Helen C. Rountree, The Powhatan Indians of Virginia, Volume 193: Their Traditional Culture
(University of Oklahoma Press)
This wide-ranging study in clear, precise prose is full of detail and includes an excellent bibliography to take one even deeper and wider. It describes and discusses Powhatan hunting, agriculture and warfare, physical appearance and dress, construction of houses and villages, family and social structure, religion, medicine, gender, family life, and much else. Rowntree points out the limitations of her sources, while stating that her aim is to create a historical ethnography, “a description of the past based on historical documents.” In addition to describing Indigenous ways and mores, she illuminates the limitations of the English who lived in or visited Virginia and wrote about Indigenous people; she proceeds carefully to create a thickly textured, responsible reconstruction.
Helen C. Rountree, Pocahontas’s People, Volume 196: The Powhatan Indians of Virginia Through Four Centuries
(University of Oklahoma Press)
This book, a follow-up to The Powhatan Indians of Virginia, is a comprehensive history of the Algonquian-speaking Indigenous people of Virginia. She uses contemporary English writings while pointing out that the authors were men who wrote from within a colonial context and whose aim was to make a fortune, not to observe objectively. They say very little, if anything, about the lives of women, and, writing before the advent of the social sciences, their accounts lack full and objective descriptions. In the first four of ten chapters Rowntree covers similar ground to the previous book, but concisely. In the rest of the book she outlines the survival of a people up to the present day, discussing their social, economic, political and religious life. With a careful, balanced approach and multi-faceted grasp of the sweep of history, this is landmark scholarship.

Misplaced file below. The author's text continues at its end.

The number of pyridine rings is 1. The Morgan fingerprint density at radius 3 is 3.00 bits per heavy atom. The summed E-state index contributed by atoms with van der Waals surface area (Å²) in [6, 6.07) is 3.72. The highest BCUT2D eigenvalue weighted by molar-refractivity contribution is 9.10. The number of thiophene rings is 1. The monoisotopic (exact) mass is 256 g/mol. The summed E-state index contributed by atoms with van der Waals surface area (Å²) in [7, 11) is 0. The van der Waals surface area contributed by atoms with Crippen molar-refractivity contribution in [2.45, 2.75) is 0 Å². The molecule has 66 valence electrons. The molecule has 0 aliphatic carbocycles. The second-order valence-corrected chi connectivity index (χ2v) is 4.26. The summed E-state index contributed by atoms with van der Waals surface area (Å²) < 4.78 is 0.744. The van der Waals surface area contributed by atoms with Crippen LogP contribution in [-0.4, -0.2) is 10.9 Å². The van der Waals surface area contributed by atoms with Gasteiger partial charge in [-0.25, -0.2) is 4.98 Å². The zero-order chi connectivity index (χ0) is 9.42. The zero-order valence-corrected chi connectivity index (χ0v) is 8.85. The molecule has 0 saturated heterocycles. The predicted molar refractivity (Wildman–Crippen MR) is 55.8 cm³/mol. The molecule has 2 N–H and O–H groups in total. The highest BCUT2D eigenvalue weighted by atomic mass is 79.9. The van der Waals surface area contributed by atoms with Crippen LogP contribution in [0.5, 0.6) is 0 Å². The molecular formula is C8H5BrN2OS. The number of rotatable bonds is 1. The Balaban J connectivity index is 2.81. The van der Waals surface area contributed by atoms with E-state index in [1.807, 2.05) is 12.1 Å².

Frederick W. Gleach, Powhatan’s World and Colonial Virginia: A Conflict of Cultures
(University of Nebraska Press)
A lively and yet deeply researched study, this book is a complex and invigorating approach to cultural crosscurrents and conflicts. Drawing on the latest anthropological, ethnological, and historical studies, it is a story of two cultures, each with its own worldview attempting to establish a relationship with the other to its own advantage. Gleach attempts to argue that motivations, as far as possible, must be understood in terms of their own cultures using a “controlled speculation.” Where he speculates, he mostly convinces; mostly, he convinces and illuminates.
Camilla Townsend, Pocahontas and the Powhatan Dilemma: The American Portraits Series
(Hill & Wang)
Townsend begins by taking us, novel-like, within the mind of the young Pocahontas (also known as Amonute and Metoaka) as she surveys her new world from the deck of a ship arriving in Plymouth. Townsend’s writing allows the story of Amonute to unfold organically, revealing her as an intelligent and resourceful woman. The result is a book full of surprising connections, comprised of deep scholarship in the service of investigating how historically Indigenous people saw, felt, and understood the world. The notes and bibliographic essay alone are a gold mine for researchers.
Huskanaw by Brian Swann is available via MadHat Press.